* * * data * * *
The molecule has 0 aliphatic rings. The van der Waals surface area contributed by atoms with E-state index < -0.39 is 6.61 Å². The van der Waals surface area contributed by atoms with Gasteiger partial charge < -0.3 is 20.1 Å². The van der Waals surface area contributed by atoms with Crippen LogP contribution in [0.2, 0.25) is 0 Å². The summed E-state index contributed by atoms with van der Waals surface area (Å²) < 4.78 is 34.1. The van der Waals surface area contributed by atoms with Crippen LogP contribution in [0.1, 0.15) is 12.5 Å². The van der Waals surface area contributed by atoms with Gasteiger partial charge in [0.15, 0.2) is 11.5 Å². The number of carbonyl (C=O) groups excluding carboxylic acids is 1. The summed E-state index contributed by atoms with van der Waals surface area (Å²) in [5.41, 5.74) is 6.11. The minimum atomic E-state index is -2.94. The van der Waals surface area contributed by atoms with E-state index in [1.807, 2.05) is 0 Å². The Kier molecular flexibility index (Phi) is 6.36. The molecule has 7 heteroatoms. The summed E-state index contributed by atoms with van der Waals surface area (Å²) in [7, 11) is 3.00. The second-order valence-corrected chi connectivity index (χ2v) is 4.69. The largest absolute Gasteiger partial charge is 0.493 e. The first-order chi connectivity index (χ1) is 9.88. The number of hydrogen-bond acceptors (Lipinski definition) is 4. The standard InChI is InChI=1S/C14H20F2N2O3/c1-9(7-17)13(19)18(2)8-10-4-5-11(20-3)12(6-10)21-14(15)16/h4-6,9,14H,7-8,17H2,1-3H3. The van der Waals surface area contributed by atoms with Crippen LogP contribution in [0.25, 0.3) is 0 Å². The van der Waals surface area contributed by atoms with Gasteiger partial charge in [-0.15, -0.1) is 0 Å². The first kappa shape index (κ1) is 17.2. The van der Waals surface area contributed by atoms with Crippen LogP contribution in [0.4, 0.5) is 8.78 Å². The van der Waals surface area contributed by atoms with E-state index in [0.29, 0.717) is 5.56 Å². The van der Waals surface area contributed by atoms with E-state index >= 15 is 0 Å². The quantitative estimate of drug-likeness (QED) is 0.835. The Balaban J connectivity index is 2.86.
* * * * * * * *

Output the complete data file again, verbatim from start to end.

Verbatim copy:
The molecule has 0 aliphatic rings. The van der Waals surface area contributed by atoms with E-state index < -0.39 is 6.61 Å². The van der Waals surface area contributed by atoms with Gasteiger partial charge < -0.3 is 20.1 Å². The van der Waals surface area contributed by atoms with Crippen LogP contribution in [0.2, 0.25) is 0 Å². The summed E-state index contributed by atoms with van der Waals surface area (Å²) < 4.78 is 34.1. The van der Waals surface area contributed by atoms with Crippen LogP contribution in [0.1, 0.15) is 12.5 Å². The van der Waals surface area contributed by atoms with Gasteiger partial charge in [0.15, 0.2) is 11.5 Å². The number of carbonyl (C=O) groups excluding carboxylic acids is 1. The summed E-state index contributed by atoms with van der Waals surface area (Å²) in [5.41, 5.74) is 6.11. The minimum atomic E-state index is -2.94. The van der Waals surface area contributed by atoms with E-state index in [1.807, 2.05) is 0 Å². The Kier molecular flexibility index (Phi) is 6.36. The molecule has 7 heteroatoms. The summed E-state index contributed by atoms with van der Waals surface area (Å²) in [7, 11) is 3.00. The second-order valence-corrected chi connectivity index (χ2v) is 4.69. The largest absolute Gasteiger partial charge is 0.493 e. The first-order chi connectivity index (χ1) is 9.88. The number of hydrogen-bond acceptors (Lipinski definition) is 4. The standard InChI is InChI=1S/C14H20F2N2O3/c1-9(7-17)13(19)18(2)8-10-4-5-11(20-3)12(6-10)21-14(15)16/h4-6,9,14H,7-8,17H2,1-3H3. The van der Waals surface area contributed by atoms with Crippen LogP contribution in [0.25, 0.3) is 0 Å². The van der Waals surface area contributed by atoms with Gasteiger partial charge in [-0.15, -0.1) is 0 Å². The first kappa shape index (κ1) is 17.2. The van der Waals surface area contributed by atoms with Crippen LogP contribution in [0.4, 0.5) is 8.78 Å². The van der Waals surface area contributed by atoms with E-state index in [0.29, 0.717) is 5.56 Å². The van der Waals surface area contributed by atoms with E-state index >= 15 is 0 Å². The quantitative estimate of drug-likeness (QED) is 0.835. The Balaban J connectivity index is 2.86.